Online social networks (OSNs) such as Facebook, Twitter, and LinkedIn give hundreds of millions of individuals around the world the ability to communicate and build communities. However, the extensive user base of OSNs provides considerable opportunity for malicious actors to abuse the system, with fake accounts generating the vast majority of harmful actions and content. Social networks employ sophisticated detection mechanisms based on machine-learning classifiers and graph analysis to identify and remediate the actions of fake accounts. Disabling or deleting these detected accounts is not tractable when the number of false positives (i.e., real users disabled) is significant in absolute terms. Using challenge-based verification systems such as CAPTCHAs or phone confirmation as a response for detected fake accounts can enable erroneously detected real users to recover their access, while also making it difficult for attackers to abuse the platform.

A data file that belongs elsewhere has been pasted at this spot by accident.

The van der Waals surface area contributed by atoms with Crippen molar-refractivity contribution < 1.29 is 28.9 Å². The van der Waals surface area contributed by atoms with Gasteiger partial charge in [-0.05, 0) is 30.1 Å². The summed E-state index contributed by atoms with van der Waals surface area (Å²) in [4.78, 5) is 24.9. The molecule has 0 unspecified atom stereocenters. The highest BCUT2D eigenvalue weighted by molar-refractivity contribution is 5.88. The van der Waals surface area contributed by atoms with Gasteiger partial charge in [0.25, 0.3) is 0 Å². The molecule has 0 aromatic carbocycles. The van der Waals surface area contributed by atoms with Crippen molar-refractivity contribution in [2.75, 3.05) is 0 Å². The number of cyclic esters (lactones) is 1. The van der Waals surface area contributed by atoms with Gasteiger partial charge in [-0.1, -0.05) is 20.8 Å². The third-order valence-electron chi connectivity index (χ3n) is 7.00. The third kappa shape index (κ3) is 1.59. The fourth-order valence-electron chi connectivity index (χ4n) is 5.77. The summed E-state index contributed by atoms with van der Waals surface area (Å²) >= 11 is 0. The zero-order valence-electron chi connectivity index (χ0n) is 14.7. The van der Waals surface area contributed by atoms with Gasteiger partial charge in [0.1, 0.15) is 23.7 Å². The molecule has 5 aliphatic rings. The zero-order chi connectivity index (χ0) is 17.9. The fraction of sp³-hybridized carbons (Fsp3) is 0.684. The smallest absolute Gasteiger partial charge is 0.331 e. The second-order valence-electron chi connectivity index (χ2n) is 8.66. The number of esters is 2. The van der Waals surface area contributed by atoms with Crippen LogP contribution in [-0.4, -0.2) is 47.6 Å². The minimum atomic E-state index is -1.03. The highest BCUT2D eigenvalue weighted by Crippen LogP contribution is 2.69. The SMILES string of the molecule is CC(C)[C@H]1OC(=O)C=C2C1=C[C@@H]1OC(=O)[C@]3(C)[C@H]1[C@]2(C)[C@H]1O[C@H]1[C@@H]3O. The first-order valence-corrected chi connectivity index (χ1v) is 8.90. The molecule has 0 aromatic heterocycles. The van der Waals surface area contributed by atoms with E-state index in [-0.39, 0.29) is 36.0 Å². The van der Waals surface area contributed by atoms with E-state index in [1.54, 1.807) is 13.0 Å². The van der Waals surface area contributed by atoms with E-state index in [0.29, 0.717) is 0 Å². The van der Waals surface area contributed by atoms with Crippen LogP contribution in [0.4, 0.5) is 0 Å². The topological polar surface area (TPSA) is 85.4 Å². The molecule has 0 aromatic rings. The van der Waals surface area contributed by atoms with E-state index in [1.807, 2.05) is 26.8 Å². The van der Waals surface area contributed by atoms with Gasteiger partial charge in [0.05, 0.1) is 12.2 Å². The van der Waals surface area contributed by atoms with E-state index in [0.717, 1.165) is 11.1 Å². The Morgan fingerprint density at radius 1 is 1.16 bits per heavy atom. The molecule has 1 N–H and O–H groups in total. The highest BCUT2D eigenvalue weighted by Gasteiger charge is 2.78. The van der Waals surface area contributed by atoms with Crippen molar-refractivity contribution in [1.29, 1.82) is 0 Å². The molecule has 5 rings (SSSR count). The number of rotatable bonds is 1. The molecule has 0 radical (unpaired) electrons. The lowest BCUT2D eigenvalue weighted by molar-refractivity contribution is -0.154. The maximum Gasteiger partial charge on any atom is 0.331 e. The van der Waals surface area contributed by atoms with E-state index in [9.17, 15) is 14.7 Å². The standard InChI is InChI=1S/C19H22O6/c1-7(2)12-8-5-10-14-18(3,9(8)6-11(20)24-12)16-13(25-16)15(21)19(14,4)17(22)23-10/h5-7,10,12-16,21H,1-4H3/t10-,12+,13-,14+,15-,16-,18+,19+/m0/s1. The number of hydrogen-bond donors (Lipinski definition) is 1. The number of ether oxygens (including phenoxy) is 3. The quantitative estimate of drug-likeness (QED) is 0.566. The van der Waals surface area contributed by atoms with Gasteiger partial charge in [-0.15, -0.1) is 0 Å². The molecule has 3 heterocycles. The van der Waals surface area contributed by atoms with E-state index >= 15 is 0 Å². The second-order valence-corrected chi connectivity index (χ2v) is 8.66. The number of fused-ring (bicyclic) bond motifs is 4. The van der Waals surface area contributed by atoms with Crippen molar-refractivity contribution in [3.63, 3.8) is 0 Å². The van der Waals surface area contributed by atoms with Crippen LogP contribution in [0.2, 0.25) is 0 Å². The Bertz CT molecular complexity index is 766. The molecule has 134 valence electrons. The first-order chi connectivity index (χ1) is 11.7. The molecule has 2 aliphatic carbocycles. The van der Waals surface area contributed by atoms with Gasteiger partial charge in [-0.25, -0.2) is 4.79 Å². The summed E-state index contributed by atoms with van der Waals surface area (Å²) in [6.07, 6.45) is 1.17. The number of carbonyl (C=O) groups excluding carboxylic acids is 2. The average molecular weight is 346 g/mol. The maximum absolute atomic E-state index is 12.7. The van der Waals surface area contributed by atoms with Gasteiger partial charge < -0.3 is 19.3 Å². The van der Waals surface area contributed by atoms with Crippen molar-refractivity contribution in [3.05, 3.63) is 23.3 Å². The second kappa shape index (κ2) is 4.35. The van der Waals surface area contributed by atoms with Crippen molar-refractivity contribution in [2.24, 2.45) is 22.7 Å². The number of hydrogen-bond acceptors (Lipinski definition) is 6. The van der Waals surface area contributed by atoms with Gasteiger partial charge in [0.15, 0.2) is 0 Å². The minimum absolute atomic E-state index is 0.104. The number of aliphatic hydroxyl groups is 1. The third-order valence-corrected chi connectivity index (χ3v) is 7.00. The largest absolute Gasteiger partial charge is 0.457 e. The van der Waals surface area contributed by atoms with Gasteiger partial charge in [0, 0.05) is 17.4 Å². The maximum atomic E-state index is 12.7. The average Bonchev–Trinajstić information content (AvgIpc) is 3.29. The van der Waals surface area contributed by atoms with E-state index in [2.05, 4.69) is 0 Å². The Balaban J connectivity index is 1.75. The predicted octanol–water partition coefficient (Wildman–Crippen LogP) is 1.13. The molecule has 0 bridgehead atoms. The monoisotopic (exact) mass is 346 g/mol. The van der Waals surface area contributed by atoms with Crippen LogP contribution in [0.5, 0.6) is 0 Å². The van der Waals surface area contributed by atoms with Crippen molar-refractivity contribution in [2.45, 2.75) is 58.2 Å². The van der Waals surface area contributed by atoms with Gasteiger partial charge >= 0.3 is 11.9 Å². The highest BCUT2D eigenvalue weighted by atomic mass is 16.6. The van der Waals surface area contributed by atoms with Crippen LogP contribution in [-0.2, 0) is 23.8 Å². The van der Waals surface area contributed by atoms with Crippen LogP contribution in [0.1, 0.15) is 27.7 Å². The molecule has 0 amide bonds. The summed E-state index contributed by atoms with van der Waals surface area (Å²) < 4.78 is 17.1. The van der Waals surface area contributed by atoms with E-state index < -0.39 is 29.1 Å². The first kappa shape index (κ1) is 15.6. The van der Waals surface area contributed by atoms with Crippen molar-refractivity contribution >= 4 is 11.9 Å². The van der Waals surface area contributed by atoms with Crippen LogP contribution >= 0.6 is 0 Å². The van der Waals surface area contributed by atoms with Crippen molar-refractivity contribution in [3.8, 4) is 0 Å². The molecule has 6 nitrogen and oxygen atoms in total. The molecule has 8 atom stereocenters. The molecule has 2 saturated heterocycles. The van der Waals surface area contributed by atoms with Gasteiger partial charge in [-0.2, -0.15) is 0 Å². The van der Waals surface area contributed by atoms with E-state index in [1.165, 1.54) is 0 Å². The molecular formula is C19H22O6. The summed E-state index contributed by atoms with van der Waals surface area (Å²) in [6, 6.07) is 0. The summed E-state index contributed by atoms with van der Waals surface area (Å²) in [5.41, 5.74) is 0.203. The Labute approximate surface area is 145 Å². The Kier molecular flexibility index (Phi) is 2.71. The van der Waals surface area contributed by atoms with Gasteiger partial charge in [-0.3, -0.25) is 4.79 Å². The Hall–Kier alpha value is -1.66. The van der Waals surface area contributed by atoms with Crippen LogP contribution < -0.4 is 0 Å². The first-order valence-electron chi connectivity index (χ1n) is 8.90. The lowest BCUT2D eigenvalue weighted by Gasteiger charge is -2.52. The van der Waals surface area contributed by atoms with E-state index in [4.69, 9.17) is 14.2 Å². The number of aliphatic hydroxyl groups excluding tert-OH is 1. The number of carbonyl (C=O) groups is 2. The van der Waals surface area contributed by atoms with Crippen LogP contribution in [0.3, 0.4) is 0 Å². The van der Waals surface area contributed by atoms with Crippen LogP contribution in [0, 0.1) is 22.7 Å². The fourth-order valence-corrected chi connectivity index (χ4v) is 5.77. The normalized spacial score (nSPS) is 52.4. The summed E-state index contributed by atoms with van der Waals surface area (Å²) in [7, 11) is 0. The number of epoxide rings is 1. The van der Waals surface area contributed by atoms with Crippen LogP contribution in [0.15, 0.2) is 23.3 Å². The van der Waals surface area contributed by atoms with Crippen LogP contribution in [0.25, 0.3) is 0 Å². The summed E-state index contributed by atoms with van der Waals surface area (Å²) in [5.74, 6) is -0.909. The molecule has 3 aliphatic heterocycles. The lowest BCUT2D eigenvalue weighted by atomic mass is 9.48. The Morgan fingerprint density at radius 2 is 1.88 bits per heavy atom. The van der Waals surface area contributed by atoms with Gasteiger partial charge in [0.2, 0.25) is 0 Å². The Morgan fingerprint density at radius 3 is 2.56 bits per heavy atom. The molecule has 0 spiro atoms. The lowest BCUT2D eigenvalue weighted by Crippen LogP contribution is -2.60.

In order to maintain a verification system’s effectiveness over time, it is important to iterate on the system to improve the real user experience and adapt the platform’s response to adversarial actions. However, at present there is no established method to evaluate how effective each iteration is at stopping fake accounts and letting real users through. This paper proposes a method of assessing the effectiveness of experimental iterations for OSN verification systems, and presents an evaluation of this method against human- labelled ground truth data using production Facebook data. Our method reduces the volume of necessary human labelled data by 70%, decreases the time necessary for classification by 81%, has suitable precision/recall for making decisions in response to experiments, and enables continuous monitoring of the effectiveness of the applied experimental changes.